Friday, November 27, 2009


Louisa May Alcott was born November 29, 1832, in Germantown, PA, the second daughter of Bronson and Abba Alcott. They are considered "Two of the more remarkable characters in the annals of 19th century American parenting." Louisa was only 22 when she published her first book "Flower Foibles", a collection of fairy tales. "Little Women" was published in 1868 (age 36). Different parents would not have given this particular Louisa to the world of literature. Who would I be without her? Was your life changed because of her life? Of her mother Louisa said, "...a good deal of it (philosophy) happens in the kitchen, where a fine old lady thinks high thoughts... while she cooks and scrubs."
The lake is half iced over. Now I see that we occupy the colder side of the Crystal for there is no ice on the other side. The bright sun skips over the ice, runs up the hill, laughs at the window and dazzles our morning with bliss. Wendy Wright might see this as "an invitation for the divine and human to meet halfway." Yes, any relationship requires mutual participation so let us all try to have a conversation with God today and see how it goes.
At breakfast I tried to organize the group into the Frozen Muskrats Band on Tour but we recognized our limited talents before we made any commitments. I went for a brief walk and returned to participate in a digital tour of China with Ellie Slette Ni-hao (knee-how) is Hello in China. I think I will become a ni-hao girl for awhile.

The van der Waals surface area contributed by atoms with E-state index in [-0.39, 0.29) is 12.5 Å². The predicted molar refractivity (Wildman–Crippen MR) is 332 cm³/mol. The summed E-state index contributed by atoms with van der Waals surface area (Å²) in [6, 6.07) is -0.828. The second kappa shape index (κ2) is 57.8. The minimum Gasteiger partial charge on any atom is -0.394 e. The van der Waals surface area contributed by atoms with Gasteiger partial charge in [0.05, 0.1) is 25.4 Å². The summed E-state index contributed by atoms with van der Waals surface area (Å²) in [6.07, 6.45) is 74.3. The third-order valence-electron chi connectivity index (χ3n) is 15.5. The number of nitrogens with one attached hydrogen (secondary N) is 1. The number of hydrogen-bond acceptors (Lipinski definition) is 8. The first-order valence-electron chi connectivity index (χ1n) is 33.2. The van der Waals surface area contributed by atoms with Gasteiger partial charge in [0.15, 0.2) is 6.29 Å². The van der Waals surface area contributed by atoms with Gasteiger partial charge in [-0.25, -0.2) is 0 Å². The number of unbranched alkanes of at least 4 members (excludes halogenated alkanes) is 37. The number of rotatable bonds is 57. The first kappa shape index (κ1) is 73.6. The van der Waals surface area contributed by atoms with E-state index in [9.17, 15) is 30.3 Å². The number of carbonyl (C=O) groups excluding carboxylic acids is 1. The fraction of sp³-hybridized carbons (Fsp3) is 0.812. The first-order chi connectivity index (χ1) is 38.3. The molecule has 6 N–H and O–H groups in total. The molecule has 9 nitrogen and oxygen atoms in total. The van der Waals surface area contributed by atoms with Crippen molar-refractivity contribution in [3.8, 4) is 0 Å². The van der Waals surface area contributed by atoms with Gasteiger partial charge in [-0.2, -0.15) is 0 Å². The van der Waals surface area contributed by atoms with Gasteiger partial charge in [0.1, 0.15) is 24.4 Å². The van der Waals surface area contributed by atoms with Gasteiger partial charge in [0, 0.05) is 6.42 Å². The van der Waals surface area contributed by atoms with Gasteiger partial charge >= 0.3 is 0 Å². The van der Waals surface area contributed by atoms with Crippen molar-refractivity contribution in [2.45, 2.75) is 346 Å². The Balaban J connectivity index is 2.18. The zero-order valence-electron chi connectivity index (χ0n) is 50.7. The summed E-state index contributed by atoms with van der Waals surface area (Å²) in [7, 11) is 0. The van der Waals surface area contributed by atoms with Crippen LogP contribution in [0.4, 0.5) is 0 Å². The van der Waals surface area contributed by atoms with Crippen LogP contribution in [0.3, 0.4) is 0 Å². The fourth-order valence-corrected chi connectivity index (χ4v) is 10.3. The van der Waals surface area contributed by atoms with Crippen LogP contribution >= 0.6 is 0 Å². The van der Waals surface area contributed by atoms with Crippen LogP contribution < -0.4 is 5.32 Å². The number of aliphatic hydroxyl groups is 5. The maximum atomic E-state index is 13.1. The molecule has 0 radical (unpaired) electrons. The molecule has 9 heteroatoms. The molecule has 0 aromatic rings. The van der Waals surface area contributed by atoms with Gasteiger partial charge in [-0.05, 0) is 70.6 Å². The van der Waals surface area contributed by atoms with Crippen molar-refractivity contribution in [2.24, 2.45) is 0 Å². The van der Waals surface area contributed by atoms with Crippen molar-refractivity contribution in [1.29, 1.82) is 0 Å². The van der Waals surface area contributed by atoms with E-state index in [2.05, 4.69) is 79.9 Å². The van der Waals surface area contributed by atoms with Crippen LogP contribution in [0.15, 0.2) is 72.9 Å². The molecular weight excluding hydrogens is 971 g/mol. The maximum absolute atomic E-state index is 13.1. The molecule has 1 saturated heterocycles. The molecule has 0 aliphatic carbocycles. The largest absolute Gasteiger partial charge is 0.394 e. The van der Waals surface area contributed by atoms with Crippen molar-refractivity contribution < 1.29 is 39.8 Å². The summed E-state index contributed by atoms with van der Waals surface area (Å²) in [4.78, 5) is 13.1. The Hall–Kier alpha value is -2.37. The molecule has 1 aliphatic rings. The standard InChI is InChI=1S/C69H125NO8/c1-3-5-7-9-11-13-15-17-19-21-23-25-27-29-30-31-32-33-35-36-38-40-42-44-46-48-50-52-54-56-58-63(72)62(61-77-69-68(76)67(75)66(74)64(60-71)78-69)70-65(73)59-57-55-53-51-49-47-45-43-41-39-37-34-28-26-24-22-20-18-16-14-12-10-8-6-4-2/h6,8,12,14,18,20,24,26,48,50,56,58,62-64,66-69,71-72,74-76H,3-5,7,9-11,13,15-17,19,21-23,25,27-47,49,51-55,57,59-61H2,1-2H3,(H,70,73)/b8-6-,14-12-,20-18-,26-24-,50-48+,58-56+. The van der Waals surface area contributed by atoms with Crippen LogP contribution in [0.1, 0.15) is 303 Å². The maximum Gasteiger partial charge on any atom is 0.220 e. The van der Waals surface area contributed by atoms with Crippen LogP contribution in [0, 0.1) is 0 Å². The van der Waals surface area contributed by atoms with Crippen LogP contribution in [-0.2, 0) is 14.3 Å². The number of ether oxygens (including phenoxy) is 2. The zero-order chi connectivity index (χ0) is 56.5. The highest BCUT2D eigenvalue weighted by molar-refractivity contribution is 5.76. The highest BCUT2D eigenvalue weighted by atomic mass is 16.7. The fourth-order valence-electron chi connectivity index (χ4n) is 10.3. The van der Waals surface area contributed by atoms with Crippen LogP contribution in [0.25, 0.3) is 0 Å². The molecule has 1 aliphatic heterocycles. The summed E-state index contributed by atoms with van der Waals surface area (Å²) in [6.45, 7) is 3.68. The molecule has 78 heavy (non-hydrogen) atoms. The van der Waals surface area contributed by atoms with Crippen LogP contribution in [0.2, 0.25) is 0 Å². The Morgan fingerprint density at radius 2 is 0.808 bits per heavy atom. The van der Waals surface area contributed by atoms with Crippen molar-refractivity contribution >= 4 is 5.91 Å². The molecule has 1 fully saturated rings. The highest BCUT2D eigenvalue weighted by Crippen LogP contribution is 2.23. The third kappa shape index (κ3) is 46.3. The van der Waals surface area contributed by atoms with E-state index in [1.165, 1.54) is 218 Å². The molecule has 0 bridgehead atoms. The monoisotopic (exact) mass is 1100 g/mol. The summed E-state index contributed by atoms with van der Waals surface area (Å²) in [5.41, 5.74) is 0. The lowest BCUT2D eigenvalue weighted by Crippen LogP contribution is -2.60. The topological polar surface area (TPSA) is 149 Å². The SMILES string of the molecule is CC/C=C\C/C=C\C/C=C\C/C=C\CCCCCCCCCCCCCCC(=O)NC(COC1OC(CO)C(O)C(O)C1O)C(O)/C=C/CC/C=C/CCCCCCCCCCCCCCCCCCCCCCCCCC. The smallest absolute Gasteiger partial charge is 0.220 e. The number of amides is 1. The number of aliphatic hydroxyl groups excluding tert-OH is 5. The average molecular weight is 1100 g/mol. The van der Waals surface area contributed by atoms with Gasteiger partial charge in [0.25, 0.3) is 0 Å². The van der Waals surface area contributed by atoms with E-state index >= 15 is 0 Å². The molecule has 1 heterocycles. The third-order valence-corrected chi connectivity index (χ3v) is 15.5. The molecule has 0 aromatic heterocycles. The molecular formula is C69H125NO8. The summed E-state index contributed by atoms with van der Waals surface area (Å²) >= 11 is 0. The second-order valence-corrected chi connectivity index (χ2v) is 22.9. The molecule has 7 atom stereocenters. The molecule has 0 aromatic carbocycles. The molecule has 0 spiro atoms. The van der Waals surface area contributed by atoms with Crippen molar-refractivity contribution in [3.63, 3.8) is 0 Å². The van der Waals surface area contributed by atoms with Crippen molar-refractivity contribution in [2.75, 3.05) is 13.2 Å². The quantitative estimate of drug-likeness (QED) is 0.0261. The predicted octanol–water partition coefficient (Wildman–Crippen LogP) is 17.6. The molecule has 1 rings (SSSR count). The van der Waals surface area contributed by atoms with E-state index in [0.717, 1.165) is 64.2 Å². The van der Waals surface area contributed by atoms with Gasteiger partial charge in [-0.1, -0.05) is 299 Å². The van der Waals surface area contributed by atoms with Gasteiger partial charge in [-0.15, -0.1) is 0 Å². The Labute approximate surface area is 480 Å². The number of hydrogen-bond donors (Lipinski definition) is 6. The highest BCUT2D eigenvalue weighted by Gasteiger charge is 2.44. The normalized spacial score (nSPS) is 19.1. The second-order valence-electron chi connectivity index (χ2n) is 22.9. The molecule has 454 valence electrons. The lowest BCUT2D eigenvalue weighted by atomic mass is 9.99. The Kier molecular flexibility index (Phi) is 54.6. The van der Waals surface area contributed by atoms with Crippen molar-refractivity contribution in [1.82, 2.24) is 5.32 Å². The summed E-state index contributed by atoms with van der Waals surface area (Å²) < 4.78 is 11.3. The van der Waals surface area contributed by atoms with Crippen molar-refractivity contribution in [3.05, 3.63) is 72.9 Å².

I then tried to organize the Frozen Muskrat Philosophical Society. There was no enthusiasm for this either. Therefore, I must proclaim the Frozen Muskrats dead.
Dino called and Ann told him I would be in Minneapolis for the winter. She said I wanted to try the flush toilet. I shouted, "I want to try the plush and flush toilet." I am still gathering rhyming words for Cedar. Hooray! as she would say and clap her hands in glee to discover two more verbal companions that dance over the tongue with quiet grace and hiss through the teeth together.
They say it was Willa Cather's deep moral sense that allowed her characters to discover the detail that opened their closed lives for a moment or for a lifetime. She wrote that the art of story writing "is no good at all unless it is let alone to be itself." I'm afraid I still want to guide my characters into self-discovery. My hand rests too heavily upon their souls. A good parent knows when to let go.

No comments:

Post a Comment